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Toxic Syndromes

What is Toxic Syndrome and Why is Its Recognition Important?

  • Toxic syndrome is a constellation of toxic effects comprising a set of clinical fingerprints for a group of toxic chemicals.
  • Toxic syndrome recognition is important because it provides a tool for rapid detection of the suspected cause and can focus the differential diagnosis to consideration of only a few chemicals with similar toxic effects.

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What Do I Need to Do as a Physician?

  • Clinical decision making during an emergency response to a hazardous chemical accident or chemical terrorist attack can be complex and highly uncertain.
  • To do the best for the most, clinicians need a system that rapidly identifies toxicity and guides early medical decisions and antidote therapy.
  • Applying basic principles of toxicology can simplify decision making during mass exposures to toxic chemical events.
  • Identifying toxic syndromes at the bedside and using the dose-response concept to assess toxic chemical exposure can be helpful.

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Common Toxic Syndromes Observed in Mass Chemical Exposures

The toxic syndromes noted below are derived from expected clinical effects after exposure to those chemicals most often reported to be involved in accidental spills, those with likelihood of causing significant health impact upon release, and those with emergent treatments available (eg, cyanide and nerve agent poisoning).

Irritant Gas Syndrome

  • Eye, nose, and throat irritation
  • Cough
  • Wheezes
  • Shortness of breath
  • Chest pain
  • Caution: may be a delayed presentation

Ammonia, Chlorine,
Delayed presentation seen with phosgene and nitrogen dioxide

Vesicant/Blister Agent Poisoning

  • Conjunctivitis
  • Erythema
  • Sore throat
  • Cough
  • Corneal damage
  • Vesicles & bullae
  • Nausea
  • Wheezing
  • Stridor
  • Laryngeal edema
  • Acute lung injury

Sulfur mustard, Lewisite,
Phosgene oxime

Chemical Burns

  • Painful burning skin
  • Mucous membrane irritation
  • Systemic effects

Hydrochloric acid, Hydrofluoric acid, Hydrocarbon solvents such as degreasors and defatters

"Knockdown" or
Metabolic Poisoning

  • Rapid loss of consciousness
  • Seizures
  • Hypotension
  • Cardiac arrest

Cyanide, Hydrogen sulfide, Phosphine

"The Fear Factor"

  • Lightheadedness
  • Shortness of breath
  • Chest pain
  • Faint
  • Nausea
  • Sweating skin
  • Palpitations
  • Tremor

Often "fight or flight" stress response from fear of chemical exposure
CAUTION: low level exposure to toxins can resemble this response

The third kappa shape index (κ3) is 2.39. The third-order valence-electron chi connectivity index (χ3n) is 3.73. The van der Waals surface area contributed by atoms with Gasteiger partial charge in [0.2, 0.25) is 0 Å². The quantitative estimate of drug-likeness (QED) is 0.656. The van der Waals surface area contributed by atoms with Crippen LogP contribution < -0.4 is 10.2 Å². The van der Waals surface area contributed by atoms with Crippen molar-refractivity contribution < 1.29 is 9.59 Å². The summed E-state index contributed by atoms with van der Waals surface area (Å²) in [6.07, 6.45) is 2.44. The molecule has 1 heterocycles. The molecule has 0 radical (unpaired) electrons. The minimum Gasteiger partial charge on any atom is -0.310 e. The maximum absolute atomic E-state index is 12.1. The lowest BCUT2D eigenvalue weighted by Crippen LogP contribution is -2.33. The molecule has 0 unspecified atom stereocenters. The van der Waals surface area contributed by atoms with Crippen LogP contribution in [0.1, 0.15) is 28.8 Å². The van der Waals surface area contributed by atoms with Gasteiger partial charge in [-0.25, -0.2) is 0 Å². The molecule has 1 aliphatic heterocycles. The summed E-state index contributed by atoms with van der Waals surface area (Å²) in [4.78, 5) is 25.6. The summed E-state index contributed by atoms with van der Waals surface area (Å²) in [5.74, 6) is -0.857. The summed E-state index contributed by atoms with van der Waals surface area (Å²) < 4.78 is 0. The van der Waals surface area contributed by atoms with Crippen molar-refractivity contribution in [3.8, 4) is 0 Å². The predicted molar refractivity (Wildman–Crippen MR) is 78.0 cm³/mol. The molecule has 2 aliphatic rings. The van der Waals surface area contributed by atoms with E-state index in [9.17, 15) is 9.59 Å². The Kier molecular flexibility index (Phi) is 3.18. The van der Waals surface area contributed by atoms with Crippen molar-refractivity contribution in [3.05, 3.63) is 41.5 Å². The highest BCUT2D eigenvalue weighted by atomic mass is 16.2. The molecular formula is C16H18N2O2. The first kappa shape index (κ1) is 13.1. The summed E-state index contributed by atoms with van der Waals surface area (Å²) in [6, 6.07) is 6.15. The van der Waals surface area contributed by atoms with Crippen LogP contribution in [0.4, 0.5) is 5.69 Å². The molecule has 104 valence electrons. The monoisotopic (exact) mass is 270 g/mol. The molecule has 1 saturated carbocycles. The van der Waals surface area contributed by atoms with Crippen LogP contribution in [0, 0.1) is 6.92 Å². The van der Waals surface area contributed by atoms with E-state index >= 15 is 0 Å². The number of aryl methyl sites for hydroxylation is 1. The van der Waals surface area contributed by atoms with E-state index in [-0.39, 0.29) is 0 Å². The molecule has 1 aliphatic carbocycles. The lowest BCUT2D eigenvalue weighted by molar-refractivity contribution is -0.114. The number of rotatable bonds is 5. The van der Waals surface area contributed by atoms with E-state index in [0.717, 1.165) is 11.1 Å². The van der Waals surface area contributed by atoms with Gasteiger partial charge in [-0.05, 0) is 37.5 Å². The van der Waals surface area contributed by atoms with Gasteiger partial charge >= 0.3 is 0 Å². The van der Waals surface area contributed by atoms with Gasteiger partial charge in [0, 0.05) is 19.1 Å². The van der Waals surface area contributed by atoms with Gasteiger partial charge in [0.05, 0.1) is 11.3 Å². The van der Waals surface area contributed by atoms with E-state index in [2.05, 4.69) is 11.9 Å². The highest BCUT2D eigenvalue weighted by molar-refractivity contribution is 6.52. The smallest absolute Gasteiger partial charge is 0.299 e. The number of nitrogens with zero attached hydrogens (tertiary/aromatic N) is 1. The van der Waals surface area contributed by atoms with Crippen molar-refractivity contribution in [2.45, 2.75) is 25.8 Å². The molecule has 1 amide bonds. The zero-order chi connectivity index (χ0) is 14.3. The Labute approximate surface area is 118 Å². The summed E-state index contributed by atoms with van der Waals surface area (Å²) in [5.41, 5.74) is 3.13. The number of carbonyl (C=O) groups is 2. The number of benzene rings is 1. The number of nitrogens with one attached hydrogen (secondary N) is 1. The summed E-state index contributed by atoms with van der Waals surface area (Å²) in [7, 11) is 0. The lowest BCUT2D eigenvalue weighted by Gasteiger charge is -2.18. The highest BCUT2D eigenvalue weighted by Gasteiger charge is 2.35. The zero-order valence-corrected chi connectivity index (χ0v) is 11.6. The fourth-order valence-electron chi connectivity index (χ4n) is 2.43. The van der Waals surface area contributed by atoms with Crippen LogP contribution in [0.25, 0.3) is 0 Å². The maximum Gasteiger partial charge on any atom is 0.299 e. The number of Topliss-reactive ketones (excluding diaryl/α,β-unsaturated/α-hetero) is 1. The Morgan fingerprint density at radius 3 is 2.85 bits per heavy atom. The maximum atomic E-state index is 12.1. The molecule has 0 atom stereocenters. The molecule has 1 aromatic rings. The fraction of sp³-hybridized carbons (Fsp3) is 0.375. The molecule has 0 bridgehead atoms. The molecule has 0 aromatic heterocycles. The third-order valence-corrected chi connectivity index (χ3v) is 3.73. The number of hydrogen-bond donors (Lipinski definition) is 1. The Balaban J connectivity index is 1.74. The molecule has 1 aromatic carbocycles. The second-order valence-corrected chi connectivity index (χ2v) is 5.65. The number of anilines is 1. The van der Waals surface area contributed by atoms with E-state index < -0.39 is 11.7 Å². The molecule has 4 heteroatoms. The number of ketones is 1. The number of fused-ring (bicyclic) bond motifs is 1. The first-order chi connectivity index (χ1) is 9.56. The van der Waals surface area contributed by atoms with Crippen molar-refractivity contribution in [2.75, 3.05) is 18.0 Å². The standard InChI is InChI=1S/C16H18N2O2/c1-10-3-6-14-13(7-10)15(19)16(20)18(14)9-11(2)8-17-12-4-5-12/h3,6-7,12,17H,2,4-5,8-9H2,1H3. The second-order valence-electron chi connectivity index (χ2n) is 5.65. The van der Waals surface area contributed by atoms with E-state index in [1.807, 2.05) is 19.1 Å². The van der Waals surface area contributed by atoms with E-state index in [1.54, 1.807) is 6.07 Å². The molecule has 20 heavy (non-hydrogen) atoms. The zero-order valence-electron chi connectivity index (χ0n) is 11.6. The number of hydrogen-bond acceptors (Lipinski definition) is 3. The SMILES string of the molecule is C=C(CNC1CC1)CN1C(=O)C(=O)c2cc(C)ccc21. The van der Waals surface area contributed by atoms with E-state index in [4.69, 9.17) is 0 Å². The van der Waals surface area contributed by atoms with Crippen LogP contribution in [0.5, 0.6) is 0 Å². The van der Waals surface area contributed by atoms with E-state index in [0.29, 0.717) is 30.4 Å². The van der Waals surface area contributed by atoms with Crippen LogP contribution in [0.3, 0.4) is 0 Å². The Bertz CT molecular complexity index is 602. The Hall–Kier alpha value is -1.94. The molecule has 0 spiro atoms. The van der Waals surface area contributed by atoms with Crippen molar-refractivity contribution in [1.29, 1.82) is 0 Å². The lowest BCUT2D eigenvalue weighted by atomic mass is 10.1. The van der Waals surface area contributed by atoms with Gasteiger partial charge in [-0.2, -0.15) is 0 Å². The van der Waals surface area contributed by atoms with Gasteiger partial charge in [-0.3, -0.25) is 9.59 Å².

Organophosphate Insecticide Poisoning (Pesticide Syndrome, Cholinergic Storm)

  • Pinpoint pupils
  • Eye pain
  • Shortness of breath
  • Wheezes
  • Rales
  • Sweating skin
  • Drooling
  • Tearing
  • Vomiting
  • Diarrhea
  • Fasciculations
  • Coma
  • Seizures

Organophosphate and carbamate insecticides,
Nerve agents

Acute Solvent Exposure

  • Headache
  • Lightheadedness
  • Nausea
  • Mucous membrane irritation
  • Confusion
  • Syncope

Paint thinners,
Degreasors and lubricants,
Toluene, Methylene chloride, Trichloroethylene

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Additional Considerations

  • By focusing on certain chemicals, specific diagnostic testing and empiric therapies can be rendered based on objective clinical evidence. Specifically during a mass exposure, recognition can provide a triage tool for identifying exhibiting toxic effects and also provide a common "language" so that emergency responders from the scene through to the hospital ED can clearly communicate a clinical message.
  • With the extraordinary number of chemicals in use, this tool does not apply to every chemical but to most of the commonly encountered chemicals reported in HazMat incidents. Other toxic effects caused by chemicals include hematologic injury such as methemoglobinemia or hemolysis, liver and kidney injury, and peripheral neuropathies. These less-common toxic effects may require the assistance of a medical toxicologist to guide work-up and medical management.
  • The use of toxic syndromes as a diagnostic tool is fundamental to an effective medical response. However, the degree to which the toxic symptoms present themselves depends on both the route of exposure and the dose.

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  1. Kirk MA, Deaton ML. Bringing order out of chaos: effective strategies for medical response to mass chemical exposure. Emerg Med Clin North Am. 2007 May;25(2):527-48. [PubMed Citation]
  2. Markel G, Krivoy A, Rotman E, Schein O, Shrot S, Brosh-Nissimov T, Dushnitsky T, Eisenkraft A. Medical management of toxicological mass casualty events. Isr Med Assoc J. 2008 Nov;10(11):761-6. [PubMed Citation]
  3. Clinical Care During Man-made and Natural Disasters: Triage and Medical Management of Radiological and Chemical Casualties (PDF - 8.60 MB) (James M. Madsen, MD, MPH, FCAP, FACOEM COL, MC-FS, US Army)
  4. Chemical warfare agents: an overview (NIH VideoCasting and Podcasting, 1 hour 11 minutes) (James M. Madsen, MD, MPH, FCAP, FACOEM COL, MC-FS, US Army)